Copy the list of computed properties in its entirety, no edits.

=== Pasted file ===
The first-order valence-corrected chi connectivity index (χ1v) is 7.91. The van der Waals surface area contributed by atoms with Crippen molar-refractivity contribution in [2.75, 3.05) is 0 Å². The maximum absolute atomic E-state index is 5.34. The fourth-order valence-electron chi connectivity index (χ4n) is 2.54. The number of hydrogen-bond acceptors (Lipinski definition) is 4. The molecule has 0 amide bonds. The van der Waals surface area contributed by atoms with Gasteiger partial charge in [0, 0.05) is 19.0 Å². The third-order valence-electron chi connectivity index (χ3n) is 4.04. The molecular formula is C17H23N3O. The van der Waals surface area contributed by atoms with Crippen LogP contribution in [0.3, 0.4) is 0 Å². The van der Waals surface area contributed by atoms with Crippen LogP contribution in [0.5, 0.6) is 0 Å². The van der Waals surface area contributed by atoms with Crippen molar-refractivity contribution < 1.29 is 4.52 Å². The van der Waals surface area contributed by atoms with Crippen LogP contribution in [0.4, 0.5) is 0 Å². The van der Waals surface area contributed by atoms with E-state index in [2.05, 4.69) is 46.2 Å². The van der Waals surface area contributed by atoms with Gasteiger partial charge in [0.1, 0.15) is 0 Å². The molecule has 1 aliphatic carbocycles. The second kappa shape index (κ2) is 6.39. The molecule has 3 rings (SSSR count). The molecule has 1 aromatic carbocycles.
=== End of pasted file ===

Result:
The first-order valence-corrected chi connectivity index (χ1v) is 7.91. The van der Waals surface area contributed by atoms with Crippen molar-refractivity contribution in [2.75, 3.05) is 0 Å². The maximum absolute atomic E-state index is 5.34. The fourth-order valence-electron chi connectivity index (χ4n) is 2.54. The number of hydrogen-bond acceptors (Lipinski definition) is 4. The molecule has 0 amide bonds. The van der Waals surface area contributed by atoms with Gasteiger partial charge in [0, 0.05) is 19.0 Å². The third-order valence-electron chi connectivity index (χ3n) is 4.04. The molecular formula is C17H23N3O. The van der Waals surface area contributed by atoms with Crippen LogP contribution in [0.3, 0.4) is 0 Å². The van der Waals surface area contributed by atoms with Crippen LogP contribution in [0.5, 0.6) is 0 Å². The van der Waals surface area contributed by atoms with Crippen molar-refractivity contribution < 1.29 is 4.52 Å². The van der Waals surface area contributed by atoms with Crippen LogP contribution in [0.4, 0.5) is 0 Å². The van der Waals surface area contributed by atoms with E-state index in [2.05, 4.69) is 46.2 Å². The van der Waals surface area contributed by atoms with Gasteiger partial charge in [0.1, 0.15) is 0 Å². The molecule has 1 aliphatic carbocycles. The second kappa shape index (κ2) is 6.39. The molecule has 3 rings (SSSR count). The molecule has 1 aromatic carbocycles.